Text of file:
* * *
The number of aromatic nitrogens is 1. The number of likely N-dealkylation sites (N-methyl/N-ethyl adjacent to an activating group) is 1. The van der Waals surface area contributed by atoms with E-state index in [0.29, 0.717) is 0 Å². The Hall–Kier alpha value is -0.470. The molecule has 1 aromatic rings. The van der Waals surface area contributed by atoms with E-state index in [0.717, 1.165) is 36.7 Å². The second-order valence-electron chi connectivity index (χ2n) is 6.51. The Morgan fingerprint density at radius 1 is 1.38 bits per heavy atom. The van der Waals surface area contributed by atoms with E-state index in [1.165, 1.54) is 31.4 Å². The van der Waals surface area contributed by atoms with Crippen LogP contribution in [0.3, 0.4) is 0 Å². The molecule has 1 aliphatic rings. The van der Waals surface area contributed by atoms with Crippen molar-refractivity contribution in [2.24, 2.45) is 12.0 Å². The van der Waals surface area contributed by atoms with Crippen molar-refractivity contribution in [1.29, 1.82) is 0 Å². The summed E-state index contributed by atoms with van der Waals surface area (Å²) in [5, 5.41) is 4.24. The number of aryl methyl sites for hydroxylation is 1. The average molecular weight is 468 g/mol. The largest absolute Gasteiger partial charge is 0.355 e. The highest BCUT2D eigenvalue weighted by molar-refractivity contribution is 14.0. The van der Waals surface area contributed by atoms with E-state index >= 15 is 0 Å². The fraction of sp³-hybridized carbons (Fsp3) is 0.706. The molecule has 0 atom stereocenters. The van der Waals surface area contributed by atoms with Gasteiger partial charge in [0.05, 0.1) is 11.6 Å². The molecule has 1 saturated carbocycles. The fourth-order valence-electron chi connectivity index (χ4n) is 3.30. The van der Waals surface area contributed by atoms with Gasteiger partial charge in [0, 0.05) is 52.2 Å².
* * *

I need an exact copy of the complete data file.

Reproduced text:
The number of aromatic nitrogens is 1. The number of likely N-dealkylation sites (N-methyl/N-ethyl adjacent to an activating group) is 1. The van der Waals surface area contributed by atoms with E-state index in [0.29, 0.717) is 0 Å². The Hall–Kier alpha value is -0.470. The molecule has 1 aromatic rings. The van der Waals surface area contributed by atoms with E-state index in [0.717, 1.165) is 36.7 Å². The second-order valence-electron chi connectivity index (χ2n) is 6.51. The Morgan fingerprint density at radius 1 is 1.38 bits per heavy atom. The van der Waals surface area contributed by atoms with E-state index in [1.165, 1.54) is 31.4 Å². The van der Waals surface area contributed by atoms with Crippen LogP contribution in [0.3, 0.4) is 0 Å². The molecule has 1 aliphatic rings. The van der Waals surface area contributed by atoms with Crippen molar-refractivity contribution in [2.24, 2.45) is 12.0 Å². The van der Waals surface area contributed by atoms with Crippen molar-refractivity contribution in [1.29, 1.82) is 0 Å². The summed E-state index contributed by atoms with van der Waals surface area (Å²) in [5, 5.41) is 4.24. The number of aryl methyl sites for hydroxylation is 1. The average molecular weight is 468 g/mol. The largest absolute Gasteiger partial charge is 0.355 e. The highest BCUT2D eigenvalue weighted by molar-refractivity contribution is 14.0. The van der Waals surface area contributed by atoms with E-state index >= 15 is 0 Å². The fraction of sp³-hybridized carbons (Fsp3) is 0.706. The molecule has 0 atom stereocenters. The van der Waals surface area contributed by atoms with Gasteiger partial charge in [0.05, 0.1) is 11.6 Å². The molecule has 1 saturated carbocycles. The fourth-order valence-electron chi connectivity index (χ4n) is 3.30. The van der Waals surface area contributed by atoms with Gasteiger partial charge in [0, 0.05) is 52.2 Å².